Building on a basic understanding of how to create Appium and Selenium test scripts, this course introduces the use of testing frameworks, with the example of TestNG for Java, to improve the efficiency of test/build process through parallel testing, and to provide advanced testing techniques and features such as assertions and test reporting. This course also covers methods for designing tests and test suites to take advantage of parallel testing capabilities, such as abstraction and the use of PageObjects, as well as considerations for application and website design that improve testability.
- Developers and automated testers with a basic knowledge of Selenium and Appium who want to learn about frameworks, advanced test and test suite design, and application and website design to improve their testing practices and the efficiency of their testing.
- Familiarity with Appium and/or Selenium and ability to write a basic test script
- Familiarity with Java or the ability to understand Java code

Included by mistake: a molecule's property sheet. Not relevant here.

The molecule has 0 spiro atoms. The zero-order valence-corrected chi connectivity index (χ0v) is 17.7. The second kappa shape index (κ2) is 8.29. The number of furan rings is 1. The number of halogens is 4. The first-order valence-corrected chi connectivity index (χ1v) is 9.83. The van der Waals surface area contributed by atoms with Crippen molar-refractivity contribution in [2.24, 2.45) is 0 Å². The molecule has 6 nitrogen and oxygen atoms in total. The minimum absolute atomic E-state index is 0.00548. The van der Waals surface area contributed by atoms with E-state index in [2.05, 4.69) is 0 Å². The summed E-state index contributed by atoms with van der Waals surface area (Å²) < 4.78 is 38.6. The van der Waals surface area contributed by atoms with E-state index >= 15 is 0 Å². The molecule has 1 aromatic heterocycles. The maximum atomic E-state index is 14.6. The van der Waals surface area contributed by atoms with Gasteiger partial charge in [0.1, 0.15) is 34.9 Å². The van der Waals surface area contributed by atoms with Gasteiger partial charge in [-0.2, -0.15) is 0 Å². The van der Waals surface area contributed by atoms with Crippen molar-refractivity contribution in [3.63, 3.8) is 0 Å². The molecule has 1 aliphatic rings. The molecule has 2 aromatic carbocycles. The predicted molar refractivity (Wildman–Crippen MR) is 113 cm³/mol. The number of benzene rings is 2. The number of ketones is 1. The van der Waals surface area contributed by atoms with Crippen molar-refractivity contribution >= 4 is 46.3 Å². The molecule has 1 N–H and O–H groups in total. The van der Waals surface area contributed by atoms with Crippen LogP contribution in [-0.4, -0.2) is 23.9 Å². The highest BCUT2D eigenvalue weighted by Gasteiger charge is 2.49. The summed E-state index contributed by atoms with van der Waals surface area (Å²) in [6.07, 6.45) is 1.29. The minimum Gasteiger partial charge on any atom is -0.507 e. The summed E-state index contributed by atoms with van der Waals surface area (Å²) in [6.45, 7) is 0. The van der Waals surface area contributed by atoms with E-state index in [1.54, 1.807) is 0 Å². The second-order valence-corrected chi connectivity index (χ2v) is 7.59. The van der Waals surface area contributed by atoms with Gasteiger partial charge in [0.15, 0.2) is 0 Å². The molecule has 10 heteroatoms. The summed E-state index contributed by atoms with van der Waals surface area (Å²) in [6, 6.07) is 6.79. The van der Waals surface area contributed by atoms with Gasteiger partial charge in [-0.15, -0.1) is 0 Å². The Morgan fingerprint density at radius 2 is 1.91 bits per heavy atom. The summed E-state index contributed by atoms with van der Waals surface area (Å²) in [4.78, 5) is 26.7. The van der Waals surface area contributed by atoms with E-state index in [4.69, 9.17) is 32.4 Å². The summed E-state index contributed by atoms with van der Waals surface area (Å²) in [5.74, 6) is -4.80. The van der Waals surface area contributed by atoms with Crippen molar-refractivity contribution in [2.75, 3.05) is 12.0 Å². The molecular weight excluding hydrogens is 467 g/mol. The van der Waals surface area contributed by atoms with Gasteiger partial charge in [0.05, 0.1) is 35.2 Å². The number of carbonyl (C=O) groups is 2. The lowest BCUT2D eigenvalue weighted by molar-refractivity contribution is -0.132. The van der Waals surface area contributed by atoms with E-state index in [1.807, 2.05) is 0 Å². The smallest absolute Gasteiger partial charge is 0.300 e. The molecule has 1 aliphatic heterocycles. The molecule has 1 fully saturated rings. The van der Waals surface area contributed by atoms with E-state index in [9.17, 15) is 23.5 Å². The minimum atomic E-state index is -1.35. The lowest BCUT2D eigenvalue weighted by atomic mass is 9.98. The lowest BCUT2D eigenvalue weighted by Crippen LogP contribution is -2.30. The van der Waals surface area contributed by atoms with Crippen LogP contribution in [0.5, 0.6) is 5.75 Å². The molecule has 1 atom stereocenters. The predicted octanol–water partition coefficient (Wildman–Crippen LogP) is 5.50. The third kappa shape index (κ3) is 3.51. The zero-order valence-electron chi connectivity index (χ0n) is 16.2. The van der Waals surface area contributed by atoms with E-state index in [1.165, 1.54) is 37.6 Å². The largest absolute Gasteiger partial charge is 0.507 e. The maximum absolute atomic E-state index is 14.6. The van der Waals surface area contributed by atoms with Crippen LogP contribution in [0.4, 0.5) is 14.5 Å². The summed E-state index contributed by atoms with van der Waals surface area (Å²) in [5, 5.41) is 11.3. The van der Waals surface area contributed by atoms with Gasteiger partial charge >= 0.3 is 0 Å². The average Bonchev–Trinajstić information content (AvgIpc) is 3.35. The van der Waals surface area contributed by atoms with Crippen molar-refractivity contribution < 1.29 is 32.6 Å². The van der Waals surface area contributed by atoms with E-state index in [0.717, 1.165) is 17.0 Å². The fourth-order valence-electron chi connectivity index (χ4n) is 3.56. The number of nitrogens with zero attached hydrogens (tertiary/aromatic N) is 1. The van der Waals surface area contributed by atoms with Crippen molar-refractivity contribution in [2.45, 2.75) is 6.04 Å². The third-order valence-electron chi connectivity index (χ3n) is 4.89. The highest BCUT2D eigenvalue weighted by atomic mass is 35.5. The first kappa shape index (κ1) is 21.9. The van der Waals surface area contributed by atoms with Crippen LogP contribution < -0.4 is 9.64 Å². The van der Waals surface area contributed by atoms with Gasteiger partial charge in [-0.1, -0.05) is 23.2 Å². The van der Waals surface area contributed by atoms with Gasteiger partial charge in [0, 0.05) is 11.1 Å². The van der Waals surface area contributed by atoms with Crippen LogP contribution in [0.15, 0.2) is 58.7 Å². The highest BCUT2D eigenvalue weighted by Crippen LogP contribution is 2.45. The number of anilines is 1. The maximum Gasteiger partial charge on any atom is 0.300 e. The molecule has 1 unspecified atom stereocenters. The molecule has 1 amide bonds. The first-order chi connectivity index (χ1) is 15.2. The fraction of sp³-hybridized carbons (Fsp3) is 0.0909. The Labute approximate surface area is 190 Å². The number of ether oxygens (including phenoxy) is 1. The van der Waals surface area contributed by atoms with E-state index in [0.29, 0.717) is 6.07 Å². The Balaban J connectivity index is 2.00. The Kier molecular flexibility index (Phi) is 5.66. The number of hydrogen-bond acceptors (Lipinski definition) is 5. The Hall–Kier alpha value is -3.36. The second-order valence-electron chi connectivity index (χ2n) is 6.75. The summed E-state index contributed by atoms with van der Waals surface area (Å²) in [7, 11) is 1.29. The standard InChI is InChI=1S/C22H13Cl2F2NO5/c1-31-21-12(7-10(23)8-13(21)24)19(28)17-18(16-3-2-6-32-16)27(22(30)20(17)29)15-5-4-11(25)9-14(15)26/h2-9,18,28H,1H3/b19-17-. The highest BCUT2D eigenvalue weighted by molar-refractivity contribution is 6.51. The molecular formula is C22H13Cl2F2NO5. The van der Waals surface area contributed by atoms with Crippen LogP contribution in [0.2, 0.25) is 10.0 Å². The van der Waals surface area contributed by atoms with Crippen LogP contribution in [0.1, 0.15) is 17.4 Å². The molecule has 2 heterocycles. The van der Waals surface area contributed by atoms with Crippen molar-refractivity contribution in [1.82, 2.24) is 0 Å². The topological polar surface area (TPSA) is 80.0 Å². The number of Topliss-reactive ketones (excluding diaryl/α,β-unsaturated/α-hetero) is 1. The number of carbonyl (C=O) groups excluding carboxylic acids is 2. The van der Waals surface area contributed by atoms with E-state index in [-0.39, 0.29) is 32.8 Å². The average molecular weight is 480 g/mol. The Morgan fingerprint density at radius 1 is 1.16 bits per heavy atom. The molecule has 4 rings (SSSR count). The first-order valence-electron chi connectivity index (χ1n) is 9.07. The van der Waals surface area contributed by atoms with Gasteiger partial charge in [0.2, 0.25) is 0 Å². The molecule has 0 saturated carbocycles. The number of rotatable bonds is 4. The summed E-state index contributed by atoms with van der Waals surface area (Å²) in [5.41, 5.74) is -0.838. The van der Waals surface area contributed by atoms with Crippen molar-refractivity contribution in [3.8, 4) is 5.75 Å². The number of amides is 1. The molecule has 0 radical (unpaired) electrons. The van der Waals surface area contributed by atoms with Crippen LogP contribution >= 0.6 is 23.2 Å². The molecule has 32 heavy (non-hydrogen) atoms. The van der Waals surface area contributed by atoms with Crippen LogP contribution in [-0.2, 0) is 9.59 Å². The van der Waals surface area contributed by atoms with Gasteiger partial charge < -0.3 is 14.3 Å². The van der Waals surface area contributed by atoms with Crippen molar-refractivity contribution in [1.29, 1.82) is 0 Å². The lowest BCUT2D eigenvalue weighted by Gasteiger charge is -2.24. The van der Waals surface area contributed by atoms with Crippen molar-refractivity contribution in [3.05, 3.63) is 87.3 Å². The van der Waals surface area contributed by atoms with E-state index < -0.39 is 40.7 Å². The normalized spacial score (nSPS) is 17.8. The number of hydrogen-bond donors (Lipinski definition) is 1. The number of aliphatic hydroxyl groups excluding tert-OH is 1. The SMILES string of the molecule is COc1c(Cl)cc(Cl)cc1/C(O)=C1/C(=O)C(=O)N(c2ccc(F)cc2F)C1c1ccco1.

Primary Learning Objectives
- Understand how to use testing frameworks to run tests in parallel and for advanced testing features
- Understand how to design applications for testing
- Understand how to design tests and test suites to optimize test and build efficiency
- Understand how to incorporate continuous integration into the development cycle
Creating a Continuous Delivery Pipeline with Automated Testing
Learn how to set up a CD pipeline to incorporate testing in isolation/branch testing, as well as understanding how to design efficient tests and test suites for testing in isolation
Creating a CD Pipeline with Automated Testing (Feb 28, 2:00p – 4:00p)